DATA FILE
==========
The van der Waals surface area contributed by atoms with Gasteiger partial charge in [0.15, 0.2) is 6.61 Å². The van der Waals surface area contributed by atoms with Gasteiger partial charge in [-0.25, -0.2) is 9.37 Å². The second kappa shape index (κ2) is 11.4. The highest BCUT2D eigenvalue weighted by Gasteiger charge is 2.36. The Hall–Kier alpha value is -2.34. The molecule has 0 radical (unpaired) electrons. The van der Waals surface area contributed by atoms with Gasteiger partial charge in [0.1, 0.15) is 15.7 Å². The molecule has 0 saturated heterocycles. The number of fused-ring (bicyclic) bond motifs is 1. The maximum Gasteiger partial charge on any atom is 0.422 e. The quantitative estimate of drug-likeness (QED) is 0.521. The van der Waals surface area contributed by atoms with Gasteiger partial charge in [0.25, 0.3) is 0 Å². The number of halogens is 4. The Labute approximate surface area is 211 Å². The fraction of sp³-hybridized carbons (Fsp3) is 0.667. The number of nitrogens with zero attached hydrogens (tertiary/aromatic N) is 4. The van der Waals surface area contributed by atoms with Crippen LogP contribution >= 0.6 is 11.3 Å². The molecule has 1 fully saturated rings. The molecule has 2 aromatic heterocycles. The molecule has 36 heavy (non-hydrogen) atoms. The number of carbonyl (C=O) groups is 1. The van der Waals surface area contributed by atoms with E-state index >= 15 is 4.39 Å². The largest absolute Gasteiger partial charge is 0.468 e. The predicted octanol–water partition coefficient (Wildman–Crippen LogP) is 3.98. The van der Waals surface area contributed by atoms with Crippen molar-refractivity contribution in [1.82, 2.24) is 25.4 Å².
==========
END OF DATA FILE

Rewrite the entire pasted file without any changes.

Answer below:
The van der Waals surface area contributed by atoms with Gasteiger partial charge in [0.15, 0.2) is 6.61 Å². The van der Waals surface area contributed by atoms with Gasteiger partial charge in [-0.25, -0.2) is 9.37 Å². The second kappa shape index (κ2) is 11.4. The highest BCUT2D eigenvalue weighted by Gasteiger charge is 2.36. The Hall–Kier alpha value is -2.34. The molecule has 0 radical (unpaired) electrons. The van der Waals surface area contributed by atoms with Gasteiger partial charge in [0.1, 0.15) is 15.7 Å². The molecule has 0 saturated heterocycles. The number of fused-ring (bicyclic) bond motifs is 1. The maximum Gasteiger partial charge on any atom is 0.422 e. The quantitative estimate of drug-likeness (QED) is 0.521. The van der Waals surface area contributed by atoms with Gasteiger partial charge in [0.25, 0.3) is 0 Å². The number of halogens is 4. The Labute approximate surface area is 211 Å². The fraction of sp³-hybridized carbons (Fsp3) is 0.667. The number of nitrogens with zero attached hydrogens (tertiary/aromatic N) is 4. The van der Waals surface area contributed by atoms with Crippen LogP contribution >= 0.6 is 11.3 Å². The molecule has 1 fully saturated rings. The molecule has 2 aromatic heterocycles. The molecule has 36 heavy (non-hydrogen) atoms. The number of carbonyl (C=O) groups is 1. The van der Waals surface area contributed by atoms with E-state index >= 15 is 4.39 Å². The largest absolute Gasteiger partial charge is 0.468 e. The predicted octanol–water partition coefficient (Wildman–Crippen LogP) is 3.98. The van der Waals surface area contributed by atoms with Crippen molar-refractivity contribution in [1.82, 2.24) is 25.4 Å².